Running water is one of many things essential in our homes that we often take it for granted. Even when your plumbing is working, you may still experience problems with the water’s pressure. Low water pressure occurs when water comes out of plumbing fixtures in weak dribbles rather than a constant stream. The change may occur gradually, and most people only notice when the pressure gets really low. Unfortunately, low water pressure can cause a myriad of issues, from mild inconveniences when washing and bathing to costly damages to your plumbing system.
Learn more about what causes low water pressure and how to resolve the issue. As always, trust a professional plumbing company like Sunshine Plumbing and Gas to take care of your home with quick and reliable plumbing services.
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What Causes Low Water Pressure?
Residential water pressure should ideally be 45–55 pounds per square inch (psi). However, it is not unusual for homes to have pressure readings below 40 psi and up to 80 psi. Be mindful that high water pressure may feel nice in the shower, but it can also lead to expensive plumbing issues. The following include some common culprits behind low water pressure and some tips on how to remediate the problem.
Rust and wear can also restrict water flow inside the pipes, decreasing the water pressure. Old residences are particularly susceptible to rusted piping. Be on the lookout for any discoloration in your tap water. At the first sign of an issue, contact a reputable plumber to schedule repiping services.
Like pipes, water fixtures, such as showerheads and faucets, can become clogged themselves. You can try cleaning the fixture’s screen or aerator yourself for minor clogs. For more stubborn fixtures, contact a plumber for faucet repair services.
High Water Demand
Having multiple plumbing fixtures on at once can place too much strain on the water supply system. Be mindful of how much water you use or upgrade your appliances, such as your dishwasher, to a more water-efficient model.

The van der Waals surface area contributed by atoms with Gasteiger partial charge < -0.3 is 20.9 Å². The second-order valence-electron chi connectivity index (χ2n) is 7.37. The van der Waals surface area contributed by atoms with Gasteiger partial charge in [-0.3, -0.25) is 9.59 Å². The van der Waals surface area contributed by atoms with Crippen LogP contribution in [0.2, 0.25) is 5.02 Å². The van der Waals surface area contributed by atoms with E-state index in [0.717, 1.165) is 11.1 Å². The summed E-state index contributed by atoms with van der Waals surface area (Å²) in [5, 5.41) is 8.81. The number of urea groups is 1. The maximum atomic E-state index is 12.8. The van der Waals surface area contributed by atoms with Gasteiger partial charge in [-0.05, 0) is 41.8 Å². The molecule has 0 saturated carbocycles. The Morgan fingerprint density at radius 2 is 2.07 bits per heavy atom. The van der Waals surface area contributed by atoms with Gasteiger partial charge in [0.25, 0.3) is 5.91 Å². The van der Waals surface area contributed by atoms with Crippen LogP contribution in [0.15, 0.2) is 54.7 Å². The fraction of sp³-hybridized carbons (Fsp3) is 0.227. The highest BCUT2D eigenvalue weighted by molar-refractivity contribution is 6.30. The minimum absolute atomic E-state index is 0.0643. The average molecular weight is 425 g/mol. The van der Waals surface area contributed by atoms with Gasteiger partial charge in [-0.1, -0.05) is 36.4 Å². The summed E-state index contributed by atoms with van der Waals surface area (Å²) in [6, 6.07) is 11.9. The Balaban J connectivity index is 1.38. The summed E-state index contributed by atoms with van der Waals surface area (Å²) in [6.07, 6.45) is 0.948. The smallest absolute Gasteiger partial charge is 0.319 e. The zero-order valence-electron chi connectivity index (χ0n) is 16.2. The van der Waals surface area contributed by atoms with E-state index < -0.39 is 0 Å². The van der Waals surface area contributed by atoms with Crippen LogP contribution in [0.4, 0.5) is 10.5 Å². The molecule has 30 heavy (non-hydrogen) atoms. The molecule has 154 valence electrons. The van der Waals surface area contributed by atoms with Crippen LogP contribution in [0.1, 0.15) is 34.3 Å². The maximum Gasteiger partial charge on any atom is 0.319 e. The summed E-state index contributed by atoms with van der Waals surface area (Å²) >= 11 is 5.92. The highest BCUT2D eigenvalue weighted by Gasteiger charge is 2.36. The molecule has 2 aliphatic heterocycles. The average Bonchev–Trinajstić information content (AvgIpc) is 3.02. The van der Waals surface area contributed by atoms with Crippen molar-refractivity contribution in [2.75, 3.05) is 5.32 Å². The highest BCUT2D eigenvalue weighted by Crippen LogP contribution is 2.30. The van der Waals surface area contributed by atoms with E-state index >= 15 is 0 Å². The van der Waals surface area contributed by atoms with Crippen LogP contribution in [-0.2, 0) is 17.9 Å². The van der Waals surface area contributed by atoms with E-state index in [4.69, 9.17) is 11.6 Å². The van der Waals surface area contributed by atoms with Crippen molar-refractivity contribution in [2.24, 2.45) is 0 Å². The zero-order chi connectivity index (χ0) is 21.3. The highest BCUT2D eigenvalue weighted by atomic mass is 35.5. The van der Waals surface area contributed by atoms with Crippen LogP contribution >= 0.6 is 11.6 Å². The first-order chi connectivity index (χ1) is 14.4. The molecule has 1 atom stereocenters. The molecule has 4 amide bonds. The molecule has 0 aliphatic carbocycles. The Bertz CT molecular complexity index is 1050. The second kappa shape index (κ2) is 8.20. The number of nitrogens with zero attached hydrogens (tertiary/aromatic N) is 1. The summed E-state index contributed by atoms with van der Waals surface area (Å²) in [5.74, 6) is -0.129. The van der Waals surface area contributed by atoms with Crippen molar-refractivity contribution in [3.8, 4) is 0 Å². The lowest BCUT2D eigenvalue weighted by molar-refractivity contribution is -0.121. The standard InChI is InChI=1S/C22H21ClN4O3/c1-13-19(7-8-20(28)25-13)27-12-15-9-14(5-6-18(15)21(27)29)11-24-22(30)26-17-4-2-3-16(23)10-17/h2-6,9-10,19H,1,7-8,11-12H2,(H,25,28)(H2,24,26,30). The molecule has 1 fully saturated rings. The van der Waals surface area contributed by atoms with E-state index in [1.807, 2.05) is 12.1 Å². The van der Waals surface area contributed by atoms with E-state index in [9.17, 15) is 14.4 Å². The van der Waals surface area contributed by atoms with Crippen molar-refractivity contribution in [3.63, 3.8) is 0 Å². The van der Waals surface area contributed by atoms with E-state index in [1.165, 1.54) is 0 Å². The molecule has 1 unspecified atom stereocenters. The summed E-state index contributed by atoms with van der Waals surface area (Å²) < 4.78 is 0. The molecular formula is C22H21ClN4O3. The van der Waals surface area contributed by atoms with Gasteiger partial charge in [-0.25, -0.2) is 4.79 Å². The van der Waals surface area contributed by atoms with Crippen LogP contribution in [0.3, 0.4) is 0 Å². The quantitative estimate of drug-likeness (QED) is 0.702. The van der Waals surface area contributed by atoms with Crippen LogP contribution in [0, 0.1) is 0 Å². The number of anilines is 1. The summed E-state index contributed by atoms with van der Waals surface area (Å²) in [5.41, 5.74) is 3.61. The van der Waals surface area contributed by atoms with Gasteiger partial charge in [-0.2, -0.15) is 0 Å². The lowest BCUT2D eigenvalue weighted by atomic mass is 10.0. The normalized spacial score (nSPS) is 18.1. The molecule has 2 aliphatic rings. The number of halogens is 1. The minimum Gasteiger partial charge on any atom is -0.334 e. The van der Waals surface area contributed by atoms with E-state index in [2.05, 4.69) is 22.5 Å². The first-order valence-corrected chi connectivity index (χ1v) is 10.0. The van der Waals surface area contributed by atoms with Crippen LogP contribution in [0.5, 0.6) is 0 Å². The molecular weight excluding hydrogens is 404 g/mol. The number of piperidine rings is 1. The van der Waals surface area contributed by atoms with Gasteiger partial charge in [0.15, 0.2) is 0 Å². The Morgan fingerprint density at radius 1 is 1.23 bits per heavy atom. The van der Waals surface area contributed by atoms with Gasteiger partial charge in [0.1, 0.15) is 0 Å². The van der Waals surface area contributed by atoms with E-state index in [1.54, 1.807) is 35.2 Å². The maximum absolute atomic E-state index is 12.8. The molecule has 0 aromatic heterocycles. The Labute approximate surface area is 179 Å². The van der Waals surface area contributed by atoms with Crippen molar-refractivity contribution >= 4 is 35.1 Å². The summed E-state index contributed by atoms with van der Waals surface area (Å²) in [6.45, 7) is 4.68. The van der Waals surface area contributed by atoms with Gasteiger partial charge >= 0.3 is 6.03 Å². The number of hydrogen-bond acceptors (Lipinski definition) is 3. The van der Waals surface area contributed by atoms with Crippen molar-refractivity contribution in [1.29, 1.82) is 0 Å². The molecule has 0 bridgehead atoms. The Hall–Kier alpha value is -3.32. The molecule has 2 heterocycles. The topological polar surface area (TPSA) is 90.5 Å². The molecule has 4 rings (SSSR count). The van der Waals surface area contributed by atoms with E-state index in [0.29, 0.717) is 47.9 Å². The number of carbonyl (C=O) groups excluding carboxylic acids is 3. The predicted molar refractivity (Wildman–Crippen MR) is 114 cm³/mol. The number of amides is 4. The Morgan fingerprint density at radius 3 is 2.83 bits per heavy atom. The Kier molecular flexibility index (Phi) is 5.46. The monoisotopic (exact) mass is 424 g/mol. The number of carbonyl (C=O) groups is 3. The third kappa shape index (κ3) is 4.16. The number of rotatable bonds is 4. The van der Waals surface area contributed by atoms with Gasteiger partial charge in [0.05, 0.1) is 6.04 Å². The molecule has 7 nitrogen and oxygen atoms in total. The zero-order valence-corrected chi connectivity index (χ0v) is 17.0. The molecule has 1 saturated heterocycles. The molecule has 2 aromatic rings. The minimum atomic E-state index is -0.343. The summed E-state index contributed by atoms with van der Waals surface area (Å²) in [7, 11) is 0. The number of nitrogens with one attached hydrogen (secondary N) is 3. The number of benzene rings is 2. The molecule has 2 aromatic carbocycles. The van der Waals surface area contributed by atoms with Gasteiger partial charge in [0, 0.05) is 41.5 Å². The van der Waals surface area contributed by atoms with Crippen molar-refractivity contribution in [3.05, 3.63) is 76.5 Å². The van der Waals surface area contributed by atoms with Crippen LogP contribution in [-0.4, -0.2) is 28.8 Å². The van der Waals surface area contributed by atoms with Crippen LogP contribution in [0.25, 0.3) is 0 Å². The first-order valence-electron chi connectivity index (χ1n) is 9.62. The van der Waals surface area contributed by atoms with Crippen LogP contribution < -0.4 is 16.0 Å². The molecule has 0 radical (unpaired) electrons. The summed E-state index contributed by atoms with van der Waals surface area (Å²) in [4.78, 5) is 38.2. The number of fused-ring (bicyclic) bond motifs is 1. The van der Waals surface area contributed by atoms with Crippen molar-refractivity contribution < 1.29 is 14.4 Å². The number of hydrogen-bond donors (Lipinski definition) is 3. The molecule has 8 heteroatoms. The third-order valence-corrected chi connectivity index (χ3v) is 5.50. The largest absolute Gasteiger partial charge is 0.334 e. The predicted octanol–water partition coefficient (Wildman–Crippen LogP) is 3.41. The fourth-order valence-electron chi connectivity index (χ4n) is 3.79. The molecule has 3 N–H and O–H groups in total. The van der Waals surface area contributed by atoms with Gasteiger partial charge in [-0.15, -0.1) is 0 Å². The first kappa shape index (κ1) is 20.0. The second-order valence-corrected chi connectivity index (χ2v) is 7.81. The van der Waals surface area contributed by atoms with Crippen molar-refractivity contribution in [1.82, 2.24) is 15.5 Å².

Blockages from mineral buildup and debris in the pipes can disrupt water flow and decrease the water pressure. To clear your plumbing of debris, consider a tried-and-tested cleaning method, such as water jetting.
Broken Pressure Regulator Valve (PRV)
This valve reduces the water pressure coming into your home to a desirable level. If broken, your water pressure could be too high or too low. You may adjust the PRV by tightening the screw on the top. If water pressure continues to be low after doing this, you might need a replacement valve. They’re available at your local hardware store. Still, it’s best to leave this to a professional plumber. They’ll be better able to diagnose the problem and find the right replacement.
Closed Shut Off Valves
Aside from the PRV, your home’s water supply is controlled by two main shut-off valves. If either is not completely turned on, water pressure could be affected. You may check these valves on your own to ensure they are fully open. One valve should be located near the water meter, while the other may be found near your home’s hose bib or inside a utility room or basement. If any of these valves appear broken or you’re unable to locate them, contact your local plumber right away.